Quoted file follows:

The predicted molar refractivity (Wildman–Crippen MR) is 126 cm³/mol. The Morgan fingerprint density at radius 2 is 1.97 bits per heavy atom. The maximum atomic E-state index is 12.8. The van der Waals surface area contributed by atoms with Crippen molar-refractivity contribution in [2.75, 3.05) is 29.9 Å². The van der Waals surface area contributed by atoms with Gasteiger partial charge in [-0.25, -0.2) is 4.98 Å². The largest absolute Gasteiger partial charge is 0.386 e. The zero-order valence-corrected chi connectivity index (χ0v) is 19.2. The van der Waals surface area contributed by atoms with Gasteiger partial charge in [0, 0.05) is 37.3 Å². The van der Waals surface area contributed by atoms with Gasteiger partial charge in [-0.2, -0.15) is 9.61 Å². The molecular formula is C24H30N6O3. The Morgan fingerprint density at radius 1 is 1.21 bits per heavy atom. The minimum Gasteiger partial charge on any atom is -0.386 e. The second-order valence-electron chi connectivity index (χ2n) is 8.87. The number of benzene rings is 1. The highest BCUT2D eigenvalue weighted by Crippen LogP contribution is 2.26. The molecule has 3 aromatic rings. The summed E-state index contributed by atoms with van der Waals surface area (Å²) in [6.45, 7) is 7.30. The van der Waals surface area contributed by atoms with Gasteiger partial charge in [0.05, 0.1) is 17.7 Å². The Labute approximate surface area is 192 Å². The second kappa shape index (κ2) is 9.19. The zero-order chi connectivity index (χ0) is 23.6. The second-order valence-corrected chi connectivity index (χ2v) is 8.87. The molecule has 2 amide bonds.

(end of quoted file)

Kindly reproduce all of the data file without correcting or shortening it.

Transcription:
The predicted molar refractivity (Wildman–Crippen MR) is 126 cm³/mol. The Morgan fingerprint density at radius 2 is 1.97 bits per heavy atom. The maximum atomic E-state index is 12.8. The van der Waals surface area contributed by atoms with Crippen molar-refractivity contribution in [2.75, 3.05) is 29.9 Å². The van der Waals surface area contributed by atoms with Gasteiger partial charge in [-0.25, -0.2) is 4.98 Å². The largest absolute Gasteiger partial charge is 0.386 e. The zero-order valence-corrected chi connectivity index (χ0v) is 19.2. The van der Waals surface area contributed by atoms with Gasteiger partial charge in [0, 0.05) is 37.3 Å². The van der Waals surface area contributed by atoms with Gasteiger partial charge in [-0.2, -0.15) is 9.61 Å². The molecular formula is C24H30N6O3. The Morgan fingerprint density at radius 1 is 1.21 bits per heavy atom. The minimum Gasteiger partial charge on any atom is -0.386 e. The second-order valence-electron chi connectivity index (χ2n) is 8.87. The number of benzene rings is 1. The highest BCUT2D eigenvalue weighted by Crippen LogP contribution is 2.26. The molecule has 3 aromatic rings. The summed E-state index contributed by atoms with van der Waals surface area (Å²) in [6.45, 7) is 7.30. The van der Waals surface area contributed by atoms with Gasteiger partial charge in [0.05, 0.1) is 17.7 Å². The Labute approximate surface area is 192 Å². The second kappa shape index (κ2) is 9.19. The zero-order chi connectivity index (χ0) is 23.6. The second-order valence-corrected chi connectivity index (χ2v) is 8.87. The molecule has 2 amide bonds.